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Majority of countries argue Israel violated international law in last historic hearing at UN court


THE HAGUE (AP) — The United Nations’ highest court on Monday wrapped up historic proceedings into the legality of Israel’s 57-year occupation of lands sought by Palestinians for a future state, with most voices at the hearing arguing against the Israeli government.

Over six days, the International Court of Justice heard from an unprecedented number of countries and the majority argued Israel was violating international law and called for the establishment of an independent Palestinian state.

“The real obstacle to peace is obvious — the deepening occupation by Israel of the Palestinian territories, including East Jerusalem, and failure to implement the two-state vision, Israel and Palestine living side by side,” Turkey’s Deputy Minister of Foreign Affairs Ahmet Yildiz said.

The hearings addressed a request by the U.N. General Assembly for a non-binding opinion on the legality of Israel’s policies. The court says it will issue its opinion in “due course.” On average, advisory opinions are released six months after oral proceedings.

Fiji was one of a handful of countries to argue that the court should refuse the request and directly mentioned the Hamas attacks that set off the war in Gaza and left about 1,200 people dead while Hamas militants also took nearly 250 others hostage.

“The events of 7 October 2023 have shown us what could happen if there were a complete and unconditional withdrawal without the necessary arrangements in place to guarantee the security of Israel,” Filipo Tarakinikini said on behalf of the South Pacific Island nation.

The United States also cautioned the court against issuing an opinion, calling for an immediate withdrawal from the territories. Acting State Department legal adviser Richard Visek said last week the judges should not seek to resolve the decades-long Israeli-Palestinian conflict “through an advisory opinion addressed to questions focusing on the acts of only one party.”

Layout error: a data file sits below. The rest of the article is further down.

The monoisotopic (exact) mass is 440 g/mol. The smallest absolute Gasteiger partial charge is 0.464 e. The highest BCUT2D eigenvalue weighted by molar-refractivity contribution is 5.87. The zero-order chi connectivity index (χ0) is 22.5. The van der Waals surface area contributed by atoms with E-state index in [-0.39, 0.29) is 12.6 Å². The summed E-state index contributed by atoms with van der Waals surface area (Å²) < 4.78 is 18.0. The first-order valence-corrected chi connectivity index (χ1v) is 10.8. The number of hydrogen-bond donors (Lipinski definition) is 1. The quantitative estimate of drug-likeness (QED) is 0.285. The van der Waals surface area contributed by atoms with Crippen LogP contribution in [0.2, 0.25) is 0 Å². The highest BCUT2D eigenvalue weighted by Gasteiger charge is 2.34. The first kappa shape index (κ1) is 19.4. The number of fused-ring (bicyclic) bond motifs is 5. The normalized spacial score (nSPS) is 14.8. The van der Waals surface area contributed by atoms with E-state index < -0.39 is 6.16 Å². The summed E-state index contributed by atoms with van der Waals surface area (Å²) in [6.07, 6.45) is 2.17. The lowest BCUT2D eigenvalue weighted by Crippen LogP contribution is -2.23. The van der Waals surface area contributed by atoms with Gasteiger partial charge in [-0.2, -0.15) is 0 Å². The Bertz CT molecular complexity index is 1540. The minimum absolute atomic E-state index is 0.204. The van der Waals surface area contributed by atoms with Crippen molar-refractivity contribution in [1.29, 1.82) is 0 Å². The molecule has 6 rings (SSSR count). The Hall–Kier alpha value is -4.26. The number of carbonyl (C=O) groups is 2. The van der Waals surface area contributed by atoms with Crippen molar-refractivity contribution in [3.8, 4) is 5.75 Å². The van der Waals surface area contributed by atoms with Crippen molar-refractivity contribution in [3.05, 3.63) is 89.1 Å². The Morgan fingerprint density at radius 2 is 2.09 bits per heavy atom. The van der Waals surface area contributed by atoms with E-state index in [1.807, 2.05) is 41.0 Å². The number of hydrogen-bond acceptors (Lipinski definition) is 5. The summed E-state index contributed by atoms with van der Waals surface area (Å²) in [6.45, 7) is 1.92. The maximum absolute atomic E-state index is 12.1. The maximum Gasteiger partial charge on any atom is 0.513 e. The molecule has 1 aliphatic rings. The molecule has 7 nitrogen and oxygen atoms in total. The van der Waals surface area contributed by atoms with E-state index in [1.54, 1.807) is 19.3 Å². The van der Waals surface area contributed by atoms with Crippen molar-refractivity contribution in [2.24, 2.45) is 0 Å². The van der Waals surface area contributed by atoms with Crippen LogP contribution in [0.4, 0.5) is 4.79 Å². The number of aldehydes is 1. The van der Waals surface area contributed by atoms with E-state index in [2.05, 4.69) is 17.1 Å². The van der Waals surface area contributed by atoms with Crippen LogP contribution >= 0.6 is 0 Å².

Palestinian Foreign Minister Riad Malki had previously urged the 15-judge panel to uphold the Palestinian right to self-determination and to declare “that the Israeli occupation is illegal and must end immediately, totally and unconditionally.”

Though the hearings were held against the backdrop of the Israel-Hamas war, which has killed more than 29,000 Palestinians, according to Gaza’s Health Ministry, it pre-dated this round of conflict and focused instead on Israel’s open-ended occupation of the West Bank, the Gaza Strip and east Jerusalem.

Late last month, the court ordered Israel to do all it can to prevent death, destruction and any acts of genocide in its military offensive in Gaza. South Africa also filed a separate case accusing Israel of genocide because of its actions in the Strip, a charge that Israel denied.

Israel rejects accusations that its treatment of Palestinians amounts to apartheid and has accused U.N. bodies and international tribunals of bias.

It did not participate in the oral proceedings but, in a five-page written submission, Israel said the questions put to the court are prejudiced and “fail to recognize Israel’s right and duty to protect its citizens.”

Israel captured the West Bank, east Jerusalem and the Gaza Strip in the 1967 Mideast war. The Palestinians seek all three areas for an independent state. Israel considers the West Bank to be a disputed territory, whose future should be decided in negotiations.

The peace process has repeatedly stalled because of Palestinian attacks, Israel’s expansion of settlements in occupied territory and the inability of the two sides to agree on issues like final borders, the status of Jerusalem and the fate of Palestinian refugees.

In 2004, the court said that a separation barrier Israel built through east Jerusalem and parts of the West Bank was “contrary to international law.” It also called on Israel to immediately halt construction. Israel has ignored the ruling.